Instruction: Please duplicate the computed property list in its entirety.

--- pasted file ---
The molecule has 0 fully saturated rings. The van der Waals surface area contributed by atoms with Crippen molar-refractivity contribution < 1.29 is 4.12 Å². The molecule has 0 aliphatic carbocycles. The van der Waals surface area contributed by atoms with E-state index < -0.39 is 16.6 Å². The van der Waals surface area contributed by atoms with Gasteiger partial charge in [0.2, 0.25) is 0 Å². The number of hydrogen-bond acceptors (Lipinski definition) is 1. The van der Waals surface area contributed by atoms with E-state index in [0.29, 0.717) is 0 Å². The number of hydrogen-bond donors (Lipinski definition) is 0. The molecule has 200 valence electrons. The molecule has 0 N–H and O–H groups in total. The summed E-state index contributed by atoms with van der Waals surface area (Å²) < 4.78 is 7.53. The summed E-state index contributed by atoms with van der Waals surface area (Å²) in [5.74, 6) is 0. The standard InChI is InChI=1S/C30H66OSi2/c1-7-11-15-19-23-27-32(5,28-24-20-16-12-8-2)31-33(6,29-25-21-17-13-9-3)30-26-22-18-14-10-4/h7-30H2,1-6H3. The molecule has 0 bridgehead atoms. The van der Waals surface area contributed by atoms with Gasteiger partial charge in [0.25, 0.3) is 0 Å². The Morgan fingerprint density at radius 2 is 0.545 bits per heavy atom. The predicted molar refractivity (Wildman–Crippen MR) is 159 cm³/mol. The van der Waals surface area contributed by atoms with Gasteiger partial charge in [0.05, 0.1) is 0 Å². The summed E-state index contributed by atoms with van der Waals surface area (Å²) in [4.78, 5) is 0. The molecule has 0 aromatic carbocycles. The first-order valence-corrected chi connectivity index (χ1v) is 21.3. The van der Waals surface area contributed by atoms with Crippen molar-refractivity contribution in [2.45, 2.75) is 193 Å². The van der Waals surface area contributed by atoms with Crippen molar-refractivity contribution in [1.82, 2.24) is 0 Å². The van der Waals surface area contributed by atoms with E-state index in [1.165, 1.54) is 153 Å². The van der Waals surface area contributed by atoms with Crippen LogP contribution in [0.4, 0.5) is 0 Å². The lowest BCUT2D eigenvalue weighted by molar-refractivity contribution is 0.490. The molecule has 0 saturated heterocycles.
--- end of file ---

The molecule has 0 fully saturated rings. The van der Waals surface area contributed by atoms with Crippen molar-refractivity contribution < 1.29 is 4.12 Å². The molecule has 0 aliphatic carbocycles. The van der Waals surface area contributed by atoms with E-state index < -0.39 is 16.6 Å². The van der Waals surface area contributed by atoms with Gasteiger partial charge in [0.2, 0.25) is 0 Å². The number of hydrogen-bond acceptors (Lipinski definition) is 1. The van der Waals surface area contributed by atoms with E-state index in [0.29, 0.717) is 0 Å². The number of hydrogen-bond donors (Lipinski definition) is 0. The molecule has 200 valence electrons. The molecule has 0 N–H and O–H groups in total. The summed E-state index contributed by atoms with van der Waals surface area (Å²) < 4.78 is 7.53. The summed E-state index contributed by atoms with van der Waals surface area (Å²) in [5.74, 6) is 0. The standard InChI is InChI=1S/C30H66OSi2/c1-7-11-15-19-23-27-32(5,28-24-20-16-12-8-2)31-33(6,29-25-21-17-13-9-3)30-26-22-18-14-10-4/h7-30H2,1-6H3. The molecule has 0 bridgehead atoms. The van der Waals surface area contributed by atoms with Gasteiger partial charge in [0.25, 0.3) is 0 Å². The Morgan fingerprint density at radius 2 is 0.545 bits per heavy atom. The predicted molar refractivity (Wildman–Crippen MR) is 159 cm³/mol. The van der Waals surface area contributed by atoms with Gasteiger partial charge in [0.05, 0.1) is 0 Å². The summed E-state index contributed by atoms with van der Waals surface area (Å²) in [4.78, 5) is 0. The molecule has 0 aromatic carbocycles. The first-order valence-corrected chi connectivity index (χ1v) is 21.3. The van der Waals surface area contributed by atoms with Crippen molar-refractivity contribution in [2.45, 2.75) is 193 Å². The van der Waals surface area contributed by atoms with Crippen molar-refractivity contribution in [1.82, 2.24) is 0 Å². The van der Waals surface area contributed by atoms with E-state index in [1.165, 1.54) is 153 Å². The van der Waals surface area contributed by atoms with Crippen LogP contribution in [0.4, 0.5) is 0 Å². The lowest BCUT2D eigenvalue weighted by molar-refractivity contribution is 0.490. The molecule has 0 saturated heterocycles.